What's in a Nickname? In Spirits World, an Implied Relationship

Don't Call It Belvedere -- It's 'Belve.' And Keystone Beer Wants to Be Known as 'Stones'

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CHICAGO (AdAge.com) -- Whether brands (or people) like it or not, when it comes to nicknames, you typically don't get to set your own terms. But two alcohol brands are trying to do it anyway. Super-premium Belvedere vodka is now calling itself "Belve" (pronounced "bell-vie") and Keystone Light is urging consumers to refer to their beers as "Stones."

DON'T LOOK NOW: But Belvedere is trying to get drinkers to order it by its made-up for-short moniker, 'Belve.'
DON'T LOOK NOW: But Belvedere is trying to get drinkers to order it by its made-up for-short moniker, 'Belve.'
It's not hard to see why. In the world of branding -- especially alcohol branding -- a nickname can be a sign of affection and belonging, a proof of acceptance from those who bestow it. Think: "Jack," "Johnnie," "Crown," "Captain" or "Stoli." (Of course, there are also names such as "The Beast," "Meisterchow" and some unfortunate ones that rhyme with Schlitz.)

Belvedere vodka's "Belve" self-reference comes from a new campaign from Omnicom's Arnell Group and the hope is a wider swath of consumers take it up.

The moniker isn't exactly new. It showed up with some frequency in hip-hop lyrics during the LVMH-backed brand's early 2000s heyday and still gets tossed around by some consumers. But it's now the centerpiece of the brand's marketing efforts, as well as a constant refrain in the brand's Twitter stream and Facebook page, in a bid to become as familiar a bar call as, say, Jack or SoCo.

Research "showed people using nicknames or shorthand to talk about their brands," said Charles Gibb, president of Belvedere vodka. "[Belve] is not as widespread as some others, but we do see it called that within the urban culture and by our core drinkers."

And then there's MillerCoors' Keystone Light, a bottom-shelf beer that's been growing at a double-digit clip throughout the recession, earning itself a new national ad campaign from Publicis' Saatchi & Saatchi. The centerpiece of the creative is a hero-esque character named Keith Stone who regularly asks the women he assists to "hold my Stones" before springing into action.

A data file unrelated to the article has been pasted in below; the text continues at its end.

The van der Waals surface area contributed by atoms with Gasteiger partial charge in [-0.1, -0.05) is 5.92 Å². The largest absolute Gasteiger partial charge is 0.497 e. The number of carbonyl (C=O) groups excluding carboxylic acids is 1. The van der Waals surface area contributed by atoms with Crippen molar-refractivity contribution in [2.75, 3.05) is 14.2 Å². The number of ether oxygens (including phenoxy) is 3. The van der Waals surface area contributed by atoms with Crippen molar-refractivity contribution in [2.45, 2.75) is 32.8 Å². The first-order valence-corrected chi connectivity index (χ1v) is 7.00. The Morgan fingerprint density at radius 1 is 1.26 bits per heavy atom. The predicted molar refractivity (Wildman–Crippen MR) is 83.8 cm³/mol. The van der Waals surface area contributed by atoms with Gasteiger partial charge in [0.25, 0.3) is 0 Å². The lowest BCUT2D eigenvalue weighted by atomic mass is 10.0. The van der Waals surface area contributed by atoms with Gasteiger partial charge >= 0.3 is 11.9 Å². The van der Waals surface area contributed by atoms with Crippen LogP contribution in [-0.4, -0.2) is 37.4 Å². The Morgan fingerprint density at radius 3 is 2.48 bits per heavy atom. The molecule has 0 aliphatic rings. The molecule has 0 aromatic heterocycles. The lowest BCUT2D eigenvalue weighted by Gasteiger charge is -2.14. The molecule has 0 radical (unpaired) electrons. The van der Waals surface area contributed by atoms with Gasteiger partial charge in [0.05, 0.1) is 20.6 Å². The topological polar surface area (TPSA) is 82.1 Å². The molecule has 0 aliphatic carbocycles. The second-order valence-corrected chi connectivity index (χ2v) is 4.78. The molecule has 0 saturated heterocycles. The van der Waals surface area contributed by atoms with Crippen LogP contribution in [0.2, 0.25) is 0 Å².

The double entendre is about as subtle as one would expect from a brand that, previously, built marketing efforts around how uncouth its drinkers were (in order to highlight the supposed smoothness of the beer).

But MillerCoors marketing executives say that they, too, are merely providing a megaphone for a moniker that many Keystone drinkers already use to refer to the beer.

"Keith Stone is just referring to Keystone Light in the same way our consumers do," said Sharon McLenahan, senior director of heritage brands for MillerCoors. Having a nickname "is a signal that we've crossed into that wonderful place where our consumers feel a strong connection to the brand."

But former Seagram chief marketer Arthur Shapiro, who once led marketing efforts for brands such as Captain Morgan and Crown Royal, pointed out that brands shouldn't expect consumers to embrace a nickname just because it appears in an ad. "Consumers called it 'The Captain' regardless of whatever we tried to do," he recalled from his Seagram tenure. "And, besides, it's a bit like someone nicknaming themselves. ... It comes off as a bit much."

Pet names
Last year, Radio Shack dubbed itself "The Shack" in a creative push that seems to have helped put the long-struggling brand on better footing, while Pizza Hut briefly dabbled with calling itself "The Hut" in some efforts.

Still, said Mr. Shapiro, marketers are smart to realize the value of getting consumers to refer to their brands by shorthand. "It's a smart move because it builds a relationship," said Mr. Shapiro. "And it lets the consumer sound like they're in the know when they order it."

Though it should be pointed out that consumers will rarely have a chance to order "Stones" in a bar. And they may just end up pronouncing "Belve" as, well, Belve.

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